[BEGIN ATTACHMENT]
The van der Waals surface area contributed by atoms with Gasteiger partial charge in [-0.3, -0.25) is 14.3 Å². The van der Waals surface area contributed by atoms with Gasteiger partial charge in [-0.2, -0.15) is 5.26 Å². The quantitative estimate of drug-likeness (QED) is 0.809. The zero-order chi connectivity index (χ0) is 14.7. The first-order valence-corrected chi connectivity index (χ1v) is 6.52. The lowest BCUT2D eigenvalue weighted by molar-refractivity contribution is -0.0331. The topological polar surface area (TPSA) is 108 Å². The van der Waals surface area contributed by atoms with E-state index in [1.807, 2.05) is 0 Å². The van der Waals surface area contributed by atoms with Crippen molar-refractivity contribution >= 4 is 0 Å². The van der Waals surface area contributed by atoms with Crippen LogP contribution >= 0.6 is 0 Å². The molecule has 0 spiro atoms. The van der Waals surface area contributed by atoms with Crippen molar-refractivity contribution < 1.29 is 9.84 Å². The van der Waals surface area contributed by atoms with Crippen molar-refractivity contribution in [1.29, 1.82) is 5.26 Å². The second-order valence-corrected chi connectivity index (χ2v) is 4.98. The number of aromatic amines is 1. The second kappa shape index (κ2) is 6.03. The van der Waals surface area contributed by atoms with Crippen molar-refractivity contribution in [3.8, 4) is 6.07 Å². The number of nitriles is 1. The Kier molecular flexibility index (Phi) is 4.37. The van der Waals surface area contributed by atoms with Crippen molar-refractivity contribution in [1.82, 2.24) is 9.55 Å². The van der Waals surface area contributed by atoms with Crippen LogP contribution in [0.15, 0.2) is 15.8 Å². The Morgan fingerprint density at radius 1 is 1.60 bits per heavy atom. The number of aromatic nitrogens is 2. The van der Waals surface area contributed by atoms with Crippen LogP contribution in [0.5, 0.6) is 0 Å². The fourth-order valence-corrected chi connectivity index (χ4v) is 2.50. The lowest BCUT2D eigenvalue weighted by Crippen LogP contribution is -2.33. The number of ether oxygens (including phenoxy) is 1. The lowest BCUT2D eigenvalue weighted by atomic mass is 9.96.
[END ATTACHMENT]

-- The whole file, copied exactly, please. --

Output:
The van der Waals surface area contributed by atoms with Gasteiger partial charge in [-0.3, -0.25) is 14.3 Å². The van der Waals surface area contributed by atoms with Gasteiger partial charge in [-0.2, -0.15) is 5.26 Å². The quantitative estimate of drug-likeness (QED) is 0.809. The zero-order chi connectivity index (χ0) is 14.7. The first-order valence-corrected chi connectivity index (χ1v) is 6.52. The lowest BCUT2D eigenvalue weighted by molar-refractivity contribution is -0.0331. The topological polar surface area (TPSA) is 108 Å². The van der Waals surface area contributed by atoms with E-state index in [1.807, 2.05) is 0 Å². The van der Waals surface area contributed by atoms with Crippen molar-refractivity contribution >= 4 is 0 Å². The van der Waals surface area contributed by atoms with Crippen LogP contribution >= 0.6 is 0 Å². The molecule has 0 spiro atoms. The van der Waals surface area contributed by atoms with Crippen molar-refractivity contribution < 1.29 is 9.84 Å². The van der Waals surface area contributed by atoms with Crippen molar-refractivity contribution in [1.29, 1.82) is 5.26 Å². The second-order valence-corrected chi connectivity index (χ2v) is 4.98. The number of aromatic amines is 1. The second kappa shape index (κ2) is 6.03. The van der Waals surface area contributed by atoms with Crippen molar-refractivity contribution in [3.8, 4) is 6.07 Å². The number of nitriles is 1. The Kier molecular flexibility index (Phi) is 4.37. The van der Waals surface area contributed by atoms with Crippen molar-refractivity contribution in [1.82, 2.24) is 9.55 Å². The van der Waals surface area contributed by atoms with Crippen LogP contribution in [0.15, 0.2) is 15.8 Å². The Morgan fingerprint density at radius 1 is 1.60 bits per heavy atom. The number of aromatic nitrogens is 2. The van der Waals surface area contributed by atoms with Crippen LogP contribution in [0.5, 0.6) is 0 Å². The fourth-order valence-corrected chi connectivity index (χ4v) is 2.50. The lowest BCUT2D eigenvalue weighted by Crippen LogP contribution is -2.33. The number of ether oxygens (including phenoxy) is 1. The lowest BCUT2D eigenvalue weighted by atomic mass is 9.96.